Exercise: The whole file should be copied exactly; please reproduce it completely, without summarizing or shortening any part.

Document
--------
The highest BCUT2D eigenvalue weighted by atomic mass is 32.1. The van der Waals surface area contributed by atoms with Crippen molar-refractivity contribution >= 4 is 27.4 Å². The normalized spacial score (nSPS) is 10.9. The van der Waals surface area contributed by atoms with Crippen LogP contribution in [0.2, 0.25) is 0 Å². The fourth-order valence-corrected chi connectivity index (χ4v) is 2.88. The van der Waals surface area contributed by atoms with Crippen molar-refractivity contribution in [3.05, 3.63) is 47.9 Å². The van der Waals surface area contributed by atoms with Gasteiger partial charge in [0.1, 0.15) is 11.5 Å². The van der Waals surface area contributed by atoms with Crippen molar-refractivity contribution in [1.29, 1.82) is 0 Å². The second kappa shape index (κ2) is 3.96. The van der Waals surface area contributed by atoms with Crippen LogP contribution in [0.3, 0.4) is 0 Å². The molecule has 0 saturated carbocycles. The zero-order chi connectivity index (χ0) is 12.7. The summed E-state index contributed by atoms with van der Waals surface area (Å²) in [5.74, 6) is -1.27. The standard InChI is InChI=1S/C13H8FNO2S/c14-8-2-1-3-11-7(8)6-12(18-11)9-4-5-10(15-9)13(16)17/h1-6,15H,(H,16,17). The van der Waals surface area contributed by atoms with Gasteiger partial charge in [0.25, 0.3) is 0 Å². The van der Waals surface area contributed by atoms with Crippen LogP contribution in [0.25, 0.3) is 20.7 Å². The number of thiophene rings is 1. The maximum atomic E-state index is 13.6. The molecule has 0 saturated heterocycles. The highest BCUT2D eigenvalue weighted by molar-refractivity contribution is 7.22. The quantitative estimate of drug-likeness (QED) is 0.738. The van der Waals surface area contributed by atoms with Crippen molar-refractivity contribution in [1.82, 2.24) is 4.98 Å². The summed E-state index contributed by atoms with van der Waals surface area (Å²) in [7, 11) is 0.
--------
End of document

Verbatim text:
The highest BCUT2D eigenvalue weighted by atomic mass is 32.1. The van der Waals surface area contributed by atoms with Crippen molar-refractivity contribution >= 4 is 27.4 Å². The normalized spacial score (nSPS) is 10.9. The van der Waals surface area contributed by atoms with Crippen LogP contribution in [0.2, 0.25) is 0 Å². The fourth-order valence-corrected chi connectivity index (χ4v) is 2.88. The van der Waals surface area contributed by atoms with Crippen molar-refractivity contribution in [3.05, 3.63) is 47.9 Å². The van der Waals surface area contributed by atoms with Gasteiger partial charge in [0.1, 0.15) is 11.5 Å². The van der Waals surface area contributed by atoms with Crippen molar-refractivity contribution in [1.29, 1.82) is 0 Å². The second kappa shape index (κ2) is 3.96. The van der Waals surface area contributed by atoms with Crippen LogP contribution in [0.3, 0.4) is 0 Å². The molecule has 0 saturated carbocycles. The zero-order chi connectivity index (χ0) is 12.7. The summed E-state index contributed by atoms with van der Waals surface area (Å²) in [5.74, 6) is -1.27. The standard InChI is InChI=1S/C13H8FNO2S/c14-8-2-1-3-11-7(8)6-12(18-11)9-4-5-10(15-9)13(16)17/h1-6,15H,(H,16,17). The van der Waals surface area contributed by atoms with Gasteiger partial charge in [0.25, 0.3) is 0 Å². The van der Waals surface area contributed by atoms with Crippen LogP contribution in [0.25, 0.3) is 20.7 Å². The number of thiophene rings is 1. The maximum atomic E-state index is 13.6. The molecule has 0 saturated heterocycles. The highest BCUT2D eigenvalue weighted by molar-refractivity contribution is 7.22. The quantitative estimate of drug-likeness (QED) is 0.738. The van der Waals surface area contributed by atoms with Crippen molar-refractivity contribution in [1.82, 2.24) is 4.98 Å². The summed E-state index contributed by atoms with van der Waals surface area (Å²) in [7, 11) is 0.